Aircraft Companies Among Early Adopters of Battery-Free RTLS

By Claire Swedberg

Since Paragon ID acquired UWINLOC, the companies have been marketing its MahVis solution that harvests ambient RF energy, then wirelessly transmits sensor data and a precise location.

Technology firm Paragon ID, a provider of identification solutions, is further expanding into real-time location systems (RTLS) technology, following its acquisition of the business and assets of UWINLOC (see Paragon ID Acquires RTLS Company UWINLOC). Aerospace companies are the first to test Paragon ID's battery-free tags and sensors that can be energized by a radio frequency identification (RFID) reader within the vicinity, and then send the location or sensor data to a server via a user's choice of frequencies, such as Bluetooth Low Energy (BLE) or ultra-wideband (UWB).

By eliminating the need for batteries in tags and sensors, the companies explain, such devices could be permanently built directly into components or equipment, since they don't require battery replacement. The tags or sensors could then wirelessly transmit data, such as strain or temperature measurements, as well as precise location, leveraging ambient energy. In the long term, the companies expect their combined technology to be adopted by solution providers for aerospace, oil and gas, or other industrial applications, as well as healthcare, and it could also be built into commercial smart-home products.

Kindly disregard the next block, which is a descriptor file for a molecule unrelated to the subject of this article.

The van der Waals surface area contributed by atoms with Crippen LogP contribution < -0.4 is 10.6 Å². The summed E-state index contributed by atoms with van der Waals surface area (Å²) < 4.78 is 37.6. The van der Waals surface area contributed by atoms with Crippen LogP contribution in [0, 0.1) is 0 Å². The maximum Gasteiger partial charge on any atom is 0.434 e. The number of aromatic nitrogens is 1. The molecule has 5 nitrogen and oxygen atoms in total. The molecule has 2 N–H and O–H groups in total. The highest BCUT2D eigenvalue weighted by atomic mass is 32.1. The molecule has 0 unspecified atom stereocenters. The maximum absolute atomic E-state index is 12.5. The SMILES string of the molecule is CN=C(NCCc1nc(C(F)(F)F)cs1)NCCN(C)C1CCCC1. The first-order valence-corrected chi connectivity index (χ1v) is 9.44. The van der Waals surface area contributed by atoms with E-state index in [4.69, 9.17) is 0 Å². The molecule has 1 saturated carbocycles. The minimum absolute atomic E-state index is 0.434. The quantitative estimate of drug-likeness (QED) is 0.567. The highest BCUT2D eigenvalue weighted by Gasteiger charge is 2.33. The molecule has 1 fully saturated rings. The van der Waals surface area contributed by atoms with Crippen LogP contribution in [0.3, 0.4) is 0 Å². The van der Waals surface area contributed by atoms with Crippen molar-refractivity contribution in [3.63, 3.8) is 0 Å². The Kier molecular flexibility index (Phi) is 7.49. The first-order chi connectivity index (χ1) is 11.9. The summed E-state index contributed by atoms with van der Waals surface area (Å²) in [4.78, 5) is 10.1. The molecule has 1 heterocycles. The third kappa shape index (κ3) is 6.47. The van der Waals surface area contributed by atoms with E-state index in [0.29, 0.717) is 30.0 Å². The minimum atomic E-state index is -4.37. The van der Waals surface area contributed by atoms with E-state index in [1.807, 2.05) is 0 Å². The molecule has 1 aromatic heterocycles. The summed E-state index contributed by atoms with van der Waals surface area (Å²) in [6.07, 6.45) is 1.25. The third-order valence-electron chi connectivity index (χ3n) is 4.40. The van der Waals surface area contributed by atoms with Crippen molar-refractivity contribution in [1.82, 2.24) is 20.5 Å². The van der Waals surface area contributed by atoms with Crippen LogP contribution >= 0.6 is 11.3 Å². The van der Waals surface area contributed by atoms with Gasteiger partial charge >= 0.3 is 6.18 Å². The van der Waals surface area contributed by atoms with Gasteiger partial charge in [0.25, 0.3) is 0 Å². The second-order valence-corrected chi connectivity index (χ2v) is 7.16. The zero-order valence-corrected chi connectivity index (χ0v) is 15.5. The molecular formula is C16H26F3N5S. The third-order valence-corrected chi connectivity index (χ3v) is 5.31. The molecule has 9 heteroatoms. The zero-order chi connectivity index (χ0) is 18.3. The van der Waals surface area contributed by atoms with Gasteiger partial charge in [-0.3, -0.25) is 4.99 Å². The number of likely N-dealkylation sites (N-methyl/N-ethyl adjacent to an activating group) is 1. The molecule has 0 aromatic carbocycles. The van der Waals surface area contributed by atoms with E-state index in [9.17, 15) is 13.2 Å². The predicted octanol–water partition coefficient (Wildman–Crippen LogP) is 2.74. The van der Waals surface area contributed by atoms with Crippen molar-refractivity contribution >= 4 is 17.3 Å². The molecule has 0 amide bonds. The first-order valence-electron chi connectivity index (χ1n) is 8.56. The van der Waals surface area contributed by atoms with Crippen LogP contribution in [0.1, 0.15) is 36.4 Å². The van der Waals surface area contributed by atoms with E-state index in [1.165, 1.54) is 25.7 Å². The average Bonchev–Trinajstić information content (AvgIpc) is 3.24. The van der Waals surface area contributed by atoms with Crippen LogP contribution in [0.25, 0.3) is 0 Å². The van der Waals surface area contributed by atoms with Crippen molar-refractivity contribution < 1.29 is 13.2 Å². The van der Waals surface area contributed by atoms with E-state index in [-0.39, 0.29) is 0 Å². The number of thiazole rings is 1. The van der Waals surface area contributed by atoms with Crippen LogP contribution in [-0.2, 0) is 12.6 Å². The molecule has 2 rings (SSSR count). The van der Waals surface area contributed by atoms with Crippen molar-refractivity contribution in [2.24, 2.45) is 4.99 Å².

Aircraft Companies Among Early Adopters of Battery-Free RTLS

For many years, UWINLOC has been developing traceability solutions using battery-free tags. The company, based in Toulouse, France, developed its solution for use with equipment and inventory management in warehouses and storage yards. UWINLOC was founded in 2006 and it has since filed 25 patents centered around RF energy collection and storage technology.

The company's tags gain power via ambient energy harvested from Wi-Fi routers in homes, or from UHF RFID readers in warehouses or manufacturing sites. Devices such as smartphones or dedicated gateways could then receive the BLE or UWB responses from the sensors. The platform is designed to track tools, manufactured parts and bins. Many of UWINLOC's early customers are in the aerospace, automotive and manufacturing industries, due to the company's geographic proximity to French manufacturing sites.

Paragon ID's Growth into RTLS Solutions

Paragon ID launched its own RTLS business in 2018 when it acquired RFiD Discovery, and its technology is intended for use in real-time tracking of assets in healthcare and industrial environments. The company's solutions have since been deployed at more than 100 hospitals, Paragon ID reports, as well as at industrial and logistics companies globally. The firm furthered its trajectory into RTLS solutions by acquiring French company Apitrak in 2021, thereby gaining its cloud-based active RFID solutions also aimed at the healthcare market.

Arron Duddin

Arron Duddin

Last year, Paragon ID acquired Spanish company Tracktio and its TrackSphere software, a location-tracking platform, to support all available RF technologies and provide solutions for industrial applications, such as real-time forklift tracking (see RFID Discovery Grows Its Offerings with Tracktio Acquisition). The TrackSphere solution is used in manufacturing, construction, logistics and other industrial sectors that work with active and passive RFID, as well as Wi-Fi, GPS, BLE, LoRa, UWB, Quuppa and optical identification.